Alanna is a chemist who has made significant contributions to the field of chemical biology. She is known for her willingness to take risks and explore new areas, and she is a role model for young women and men in science.
Alanna grew up in Queens, New York City. Her parents both had science backgrounds, and she was always interested in science from a young age. She recalls one of her earliest experiments, in which she mixed salt, pepper, and ketchup in empty liquor bottles on an airplane. “Those were my first reactions” she said.
In college, she originally planned to study medicine, but she took an anatomy class that involved live animal dissections. This experience made her realize that she was not cut out for medicine, as she was very queasy. At the same time, Alanna was taking chemistry classes and she found that she enjoyed them. She also found that the chemistry lab was a place where she could be socially awkward without any consequences. Alanna's chemistry professor encouraged her to go to graduate school, and she ended up attending Columbia University.
Alanna faced many challenges as a young woman in a male-dominated field. “I spent that first year just trying to keep my head above water”, she said. However, Alanna was able to overcome these challenges through hard work, determination, and the support of her mentors. She had an unexpected setback during her research, in which another scientist performed a site-directed mutagenesis experiment that largely invalidated some of her work. “I was crumbling, literally” said Alanna, but she ultimately overcame this setback with the support of her advisor. And she said: “Unpleasant experiences are not always bad; long as there is a sufficient support system around you, unpleasant experiences can be utilized to gain enormous strength.”
Alanna is a scientist who is willing to step out of her comfort zone and take risks for novel and interesting things. One of Alanna's most notable achievements was her decision to pivot her lab's focus from the chemical synthesis of beta peptides to their translation using the ribosome. This was a major risk, as Alanna knew very little about translation at the time. However, she was willing to take the risk because she believed that it was an important and worthwhile challenge. Alanna's work on repurposing the translational machinery has the potential to revolutionize the way we design and manufacture novel proteins and bio-materials.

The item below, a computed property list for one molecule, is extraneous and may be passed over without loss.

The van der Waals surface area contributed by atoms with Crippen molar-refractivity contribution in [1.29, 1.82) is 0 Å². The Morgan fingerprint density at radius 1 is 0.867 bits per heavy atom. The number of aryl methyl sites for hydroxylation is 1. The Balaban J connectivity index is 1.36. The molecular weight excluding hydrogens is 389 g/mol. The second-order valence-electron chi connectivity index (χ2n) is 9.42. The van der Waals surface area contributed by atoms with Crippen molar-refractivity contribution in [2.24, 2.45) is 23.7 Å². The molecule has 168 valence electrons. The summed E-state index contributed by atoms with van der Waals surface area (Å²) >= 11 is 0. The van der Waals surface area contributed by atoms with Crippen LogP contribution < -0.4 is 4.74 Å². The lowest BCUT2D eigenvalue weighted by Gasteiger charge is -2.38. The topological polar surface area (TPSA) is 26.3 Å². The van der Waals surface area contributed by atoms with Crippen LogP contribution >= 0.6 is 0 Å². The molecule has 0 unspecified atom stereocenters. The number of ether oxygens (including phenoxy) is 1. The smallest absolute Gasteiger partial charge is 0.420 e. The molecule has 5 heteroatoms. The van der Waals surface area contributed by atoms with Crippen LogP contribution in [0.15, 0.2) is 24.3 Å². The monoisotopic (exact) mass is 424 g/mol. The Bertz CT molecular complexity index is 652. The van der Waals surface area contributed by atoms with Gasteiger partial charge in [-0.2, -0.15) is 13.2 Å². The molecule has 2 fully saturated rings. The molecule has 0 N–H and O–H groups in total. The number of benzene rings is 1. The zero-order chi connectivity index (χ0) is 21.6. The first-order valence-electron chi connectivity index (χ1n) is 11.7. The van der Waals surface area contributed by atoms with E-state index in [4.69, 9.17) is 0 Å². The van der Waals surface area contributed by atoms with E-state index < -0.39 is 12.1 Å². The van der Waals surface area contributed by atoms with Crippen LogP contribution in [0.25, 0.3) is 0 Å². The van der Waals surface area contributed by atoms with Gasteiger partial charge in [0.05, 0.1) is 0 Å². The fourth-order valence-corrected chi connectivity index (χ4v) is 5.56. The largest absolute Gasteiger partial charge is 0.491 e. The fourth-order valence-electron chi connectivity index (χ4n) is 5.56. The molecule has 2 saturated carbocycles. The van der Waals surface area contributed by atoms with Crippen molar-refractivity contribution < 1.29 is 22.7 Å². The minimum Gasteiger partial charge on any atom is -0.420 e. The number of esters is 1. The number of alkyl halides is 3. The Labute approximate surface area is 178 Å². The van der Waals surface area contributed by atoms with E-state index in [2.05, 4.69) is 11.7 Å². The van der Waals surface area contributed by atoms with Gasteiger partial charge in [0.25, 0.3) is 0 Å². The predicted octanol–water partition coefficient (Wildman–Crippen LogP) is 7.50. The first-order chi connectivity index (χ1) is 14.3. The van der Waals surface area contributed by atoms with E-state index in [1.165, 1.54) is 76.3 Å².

After Moving to Berkeley
Alanna believes that the Bay Area is a great place to be a scientist. She is surrounded by people who are passionate about entrepreneurship and innovation, and she feels that she has the opportunity to make a real difference in the world. Alanna also believes that the entrepreneurial environment has made her more focused on the potential impact of her research. She is aware that she is using taxpayer dollars, and she wants to make sure that her research is used to make a positive impact on the world.
Alanna's Mindset Shift on Training Students
Alanna's early approach to training students was factory focused. She says that she used to write people "love notes" as a way of mitigating her “pushy” behavior. Alanna also believes that it is important to be kind and respectful, even when you are being pushy. Over the years Alanna has shifted her mindset to be more student focused. More than anything, she wants to help her students gain the confidence and skills they need to do great science. Alanna believes that this shift has made her a better mentor and has led to a more enjoyable experience for both her and her students.
Alanna's Advice for Students
- Don't be afraid of what you don't know. Science is constantly evolving, so it's important to be open to learning new things. Don't be afraid of how much you think you have to learn in order to contribute. Recognize that no matter what you know now, you can work hard and learn what you don't know. Your inherent creativity will help you find a place where you can make a unique contribution. Alanna also believes that it is important to be happy, healthy, and safe. She says that hard work can overcome anything, but it is important to take care of yourself both physically and mentally.
- Position yourself where people are asking really hard questions that you think are meaningful. Find a mentor or research group that is working on cutting-edge research that you are passionate about.
- Go to seminars and read papers. This is the best way to learn about new research and stay up to date on the latest trends in the field. “It doesn't matter what the field is, because you'll learn things. What you learn will be in the back of your head and then at some point in the future, you'll build on that knowledge to make a connection or develop a collaboration, or design an experiment that you never would have thought of.”
7th Annual Chemistry/ Biology Interface (CBI) Retreat was hosted by Sarafan ChEM-H, Stanford University.
Thanks to Prof. Carolyn Bertozzi, Professor Alanna Schepartz, and Mr. Marc Sinykin for proofreading the blog and to Mr. Marc Sinykin for editing the photo.
The author Hansen Chen is supported by AHA Postdoctoral Fellowship 916011.
Conflict of Interest: None